From the graphs it can be seen that the maximum overall efficiency is 63.9 per cent at a volume flow rate of 6.69m3/s and a motor input power of 2.64kW. This gives a Fan Motor Efficiency Grade (FMEG) value of N66 and exceeds the ErP 2015 requirements.
ISO 12759 standard provides an efficiency banding classification system for fans which provides the legislators and regulatory bodies with the means to review and increase the minimum fan efficiency levels in line with advances in available technology.
The FMEG is represented by a graph with a compound slope initially from 125W to 10kW then changing slope from 10kW to 500kW to cater for the inherent higher efficiencies achievable with larger fans. Plotting the peak efficiency points for a standard range of axial flow fans with IE1 motors available on the market in 2010, the legislative implications for 2013 and 2015 become obvious (see Figure 4).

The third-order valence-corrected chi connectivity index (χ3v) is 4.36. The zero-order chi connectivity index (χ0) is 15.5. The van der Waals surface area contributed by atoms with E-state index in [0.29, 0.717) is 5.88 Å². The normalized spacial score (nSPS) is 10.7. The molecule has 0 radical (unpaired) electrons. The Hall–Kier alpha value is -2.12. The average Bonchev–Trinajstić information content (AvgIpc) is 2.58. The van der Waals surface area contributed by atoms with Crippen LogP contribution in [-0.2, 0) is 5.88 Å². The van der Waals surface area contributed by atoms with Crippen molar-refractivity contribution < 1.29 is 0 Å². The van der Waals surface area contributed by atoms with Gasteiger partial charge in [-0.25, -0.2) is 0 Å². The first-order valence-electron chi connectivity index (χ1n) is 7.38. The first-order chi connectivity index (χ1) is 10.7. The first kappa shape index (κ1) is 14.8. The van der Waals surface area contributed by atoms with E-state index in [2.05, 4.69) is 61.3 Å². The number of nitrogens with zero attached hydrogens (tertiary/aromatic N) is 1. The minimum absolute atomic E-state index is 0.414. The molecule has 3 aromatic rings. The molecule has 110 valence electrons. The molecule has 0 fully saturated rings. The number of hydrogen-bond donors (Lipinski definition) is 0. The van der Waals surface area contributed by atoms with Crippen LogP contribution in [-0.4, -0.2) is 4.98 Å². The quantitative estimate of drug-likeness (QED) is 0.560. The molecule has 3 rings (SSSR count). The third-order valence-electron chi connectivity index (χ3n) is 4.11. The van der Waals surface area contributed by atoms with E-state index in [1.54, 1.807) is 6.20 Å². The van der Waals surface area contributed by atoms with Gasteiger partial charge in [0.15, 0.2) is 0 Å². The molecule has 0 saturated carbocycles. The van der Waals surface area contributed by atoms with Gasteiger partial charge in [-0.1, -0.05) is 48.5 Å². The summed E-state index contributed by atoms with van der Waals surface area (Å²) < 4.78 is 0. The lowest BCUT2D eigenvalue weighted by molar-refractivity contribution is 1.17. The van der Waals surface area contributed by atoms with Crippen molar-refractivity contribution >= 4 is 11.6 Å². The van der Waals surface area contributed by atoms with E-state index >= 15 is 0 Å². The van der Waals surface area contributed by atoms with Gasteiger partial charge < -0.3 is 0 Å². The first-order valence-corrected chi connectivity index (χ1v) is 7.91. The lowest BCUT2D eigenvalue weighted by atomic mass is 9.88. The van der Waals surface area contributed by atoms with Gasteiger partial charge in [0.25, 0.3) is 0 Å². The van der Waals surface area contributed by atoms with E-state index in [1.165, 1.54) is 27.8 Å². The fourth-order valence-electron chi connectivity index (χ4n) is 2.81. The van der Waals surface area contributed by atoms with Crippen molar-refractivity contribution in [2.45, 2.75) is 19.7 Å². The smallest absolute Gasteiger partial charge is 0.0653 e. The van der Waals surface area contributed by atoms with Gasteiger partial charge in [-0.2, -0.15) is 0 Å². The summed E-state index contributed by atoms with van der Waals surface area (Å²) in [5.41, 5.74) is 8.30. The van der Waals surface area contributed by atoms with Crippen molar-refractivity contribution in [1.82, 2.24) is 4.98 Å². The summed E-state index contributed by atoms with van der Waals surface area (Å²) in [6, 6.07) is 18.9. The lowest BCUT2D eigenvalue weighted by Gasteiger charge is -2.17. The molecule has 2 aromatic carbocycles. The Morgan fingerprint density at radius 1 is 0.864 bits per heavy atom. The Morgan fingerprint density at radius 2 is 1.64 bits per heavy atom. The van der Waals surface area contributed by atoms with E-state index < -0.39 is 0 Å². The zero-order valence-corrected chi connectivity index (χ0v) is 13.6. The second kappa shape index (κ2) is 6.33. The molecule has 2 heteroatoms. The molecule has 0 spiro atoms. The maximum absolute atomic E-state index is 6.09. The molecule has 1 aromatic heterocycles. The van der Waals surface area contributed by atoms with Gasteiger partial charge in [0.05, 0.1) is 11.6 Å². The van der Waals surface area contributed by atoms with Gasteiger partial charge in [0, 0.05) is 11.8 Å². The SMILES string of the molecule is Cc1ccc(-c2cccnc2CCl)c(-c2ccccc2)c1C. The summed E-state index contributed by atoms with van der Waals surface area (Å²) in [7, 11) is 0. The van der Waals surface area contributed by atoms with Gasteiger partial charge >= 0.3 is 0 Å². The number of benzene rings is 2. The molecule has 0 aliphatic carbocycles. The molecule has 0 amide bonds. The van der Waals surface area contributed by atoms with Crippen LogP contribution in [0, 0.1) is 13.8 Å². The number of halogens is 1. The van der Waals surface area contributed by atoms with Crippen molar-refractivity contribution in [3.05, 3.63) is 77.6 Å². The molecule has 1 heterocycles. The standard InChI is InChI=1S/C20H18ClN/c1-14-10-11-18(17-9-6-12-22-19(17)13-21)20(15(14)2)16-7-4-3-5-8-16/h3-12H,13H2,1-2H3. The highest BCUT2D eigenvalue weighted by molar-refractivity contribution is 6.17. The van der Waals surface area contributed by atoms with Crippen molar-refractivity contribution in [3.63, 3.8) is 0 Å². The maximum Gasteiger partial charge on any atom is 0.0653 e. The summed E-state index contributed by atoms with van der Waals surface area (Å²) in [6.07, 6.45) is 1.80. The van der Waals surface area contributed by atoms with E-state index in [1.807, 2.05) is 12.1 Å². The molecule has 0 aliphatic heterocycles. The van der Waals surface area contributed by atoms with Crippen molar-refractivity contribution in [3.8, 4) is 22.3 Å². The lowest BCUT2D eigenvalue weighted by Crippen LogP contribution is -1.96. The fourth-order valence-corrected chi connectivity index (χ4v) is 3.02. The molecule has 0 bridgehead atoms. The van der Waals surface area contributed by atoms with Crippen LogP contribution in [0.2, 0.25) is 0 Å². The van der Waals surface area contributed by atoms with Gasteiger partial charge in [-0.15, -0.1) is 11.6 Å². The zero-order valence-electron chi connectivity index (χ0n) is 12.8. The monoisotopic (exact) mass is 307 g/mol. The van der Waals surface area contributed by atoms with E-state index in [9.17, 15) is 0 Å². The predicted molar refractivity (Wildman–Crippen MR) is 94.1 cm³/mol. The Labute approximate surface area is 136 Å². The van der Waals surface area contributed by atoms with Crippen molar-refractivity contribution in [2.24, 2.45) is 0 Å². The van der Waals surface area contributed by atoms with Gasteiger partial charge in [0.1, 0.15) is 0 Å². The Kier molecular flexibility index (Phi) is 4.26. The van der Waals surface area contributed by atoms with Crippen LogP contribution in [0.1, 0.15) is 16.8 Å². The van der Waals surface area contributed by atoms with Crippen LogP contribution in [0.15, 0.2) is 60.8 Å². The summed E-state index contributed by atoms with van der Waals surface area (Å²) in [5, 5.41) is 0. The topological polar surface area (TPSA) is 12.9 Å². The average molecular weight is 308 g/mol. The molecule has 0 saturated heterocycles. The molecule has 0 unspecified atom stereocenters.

Around 70 per cent of the fans included in Figure 4 were acceptable in 2010, but will have to be withdrawn from the market by 2015. The introduction of IE2 and IE3 motors will help to improve the overall fan efficiency for fans fitted with three phase motors which are currently border line.
The traditional single-phase, low efficiency voltage speed controllable motors will inevitably be replaced by high efficiency EC motors.
This is forcing major investment by fan manufacturers in product development and testing to produce more efficient impellers and technologically advanced fan designs in order to stay in business.
Higher manufacturing costs
The fan unit price will consequently increase to pay for the development and higher manufacturing costs. However, the end user will derive benefit in terms of reduced running costs and the populace in general will reap the benefit of higher efficiency fans helping to conserve the finite amount of available energy.
// The author is group technical manager at Elta Group //